Wilson Fisk does attempt to drown Matt Murdock in the river, but not as a last-ditch effort to kill the character after destroying his life. Indeed, watching the third season of Daredevil, it is never explained why Fisk wouldn’t just have him shot or beaten to death while unconscious, apart from to ensure a shout-out to Born Again. Similarly, Matt’s time with the church is not a result of his life falling apart after Wilson Fisk tears him to pieces. Instead, Matt has retreated to the church before Wilson Fisk makes his first move. It throws off the balance of the story.

This creates a strange tension within the third season of Daredevil, where the narrative superficially resembles the comic book Born Again, but only in tiny snippets of dialogue and few borrowed images. The underlying narrative is completely different, which creates a disconnect. Born Again is fundamentally the story about a death and rebirth of Matt Murdock, but the third season of Daredevil opens with the the rebirth, meaning that the series has to kill Matt Murdock again, which throws off the balance of the story being told.

It isn’t just that the third season of Daredevil fails to be a successful or compelling adaptation of Born Again. The issue is, as with a lot of comic book adaptations that suffer from these superficial nods towards fidelity, that the decision to make room for all of these nods as an end of themselves greatly affects the story being told. The third season of Daredevil might work better as a story of pure rebirth following the character’s death in The Defenders, but it has to constantly stop and start to include all of these references and plot beats, like Ragnarok suffers a little bit from having to squeeze Skurge into its own story.

Similarly, the third season of Daredevil actively tries to incorporate a number of other threads and images from the comic books that don’t otherwise fit in the overarching narrative. The season’s big one-take fight sequence finds Matt fighting his way out of a prison, an obvious nod to The Devil in Cell Block D by Ed Brubaker and Michael Lark. However, their prison brawl existed in a story framework where it made more sense. Similarly, the third season includes a sequence wherein Bullseye attacks a church, lifted directly from Kevin Smith and Joe Quesada’s Guardian Devil.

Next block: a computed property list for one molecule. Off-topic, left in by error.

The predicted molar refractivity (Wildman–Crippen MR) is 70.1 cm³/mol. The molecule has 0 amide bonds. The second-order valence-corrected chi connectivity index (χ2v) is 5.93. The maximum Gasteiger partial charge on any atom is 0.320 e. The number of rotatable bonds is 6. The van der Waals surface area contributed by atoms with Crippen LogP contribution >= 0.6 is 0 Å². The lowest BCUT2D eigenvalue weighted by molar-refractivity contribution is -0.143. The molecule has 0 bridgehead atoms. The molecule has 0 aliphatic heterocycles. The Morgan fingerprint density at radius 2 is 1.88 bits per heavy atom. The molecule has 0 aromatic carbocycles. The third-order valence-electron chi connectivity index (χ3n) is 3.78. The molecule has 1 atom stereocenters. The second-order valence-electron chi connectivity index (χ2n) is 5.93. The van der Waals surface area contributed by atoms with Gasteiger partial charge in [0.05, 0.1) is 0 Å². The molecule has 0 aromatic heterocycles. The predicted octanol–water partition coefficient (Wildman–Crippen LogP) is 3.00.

These are effective images, to be sure. Comic books are a visual medium, after all. The logic is that what works on the page should work on the screen. However, these images don’t necessarily work was well outside of context, and the series itself occasionally struggles to integrate these images into a cohesive narrative. Instead of feeling like its own thing, the third season of Daredevil often feels like an extended remix. It lacks its own distinct voice, often feeling like a collection of familiar samples and hooks.

The result is a process of adaptation that doesn’t just miss the forest for the trees, but also actively swerves towards the trees. It isn’t that there aren’t good stories to be adapted from the source material into film and television stories, it is rather a question of what the purpose of adaptation should be. Adaptation is not a case of simply transposing plot details or even still images from one medium to another, it is an art of understanding what a character or concept is about on a fundamental level and finding away to apply this to an entirely different medium.

It should be noted that many truly successful adaptations do so by effectively moving past strict textual fidelity to their source material. The Shining may not have satisfied Stephen King as an adaptation of his work, but it stands as one of the greatest horror movies ever made. The Fugitive has largely supplanted the television series that inspired it. The Godfather and Jaws both ditched large sections of their source material that didn’t work in order to distill the ideas to their core essence. The Godfather dropped a subplot about Sonny’s dick, while Jaws dropped an affair between Hooper and Brody’s wife.

There is a sense that modern comic book adaptations adhere to a very a simple and straightforward understanding of fidelity, one that is overly literal and overly fixated on the finer points of the work in question. It is difficult to image, for example, modern comic book movie fans tolerating something as delightfully gonzo as Batman Returns. There is something stiffling in all of this, reducing these adaptations from compelling stories in their own right to a series of checklists of familiar sequences and homages. There is something very hollow in that.

For all that fans of comic book adaptations might believe that this is a golden age of page-to-screen adaptations, the third season of Daredevil suggests that there is more to the art adaptation than simple transposition of images and phrases.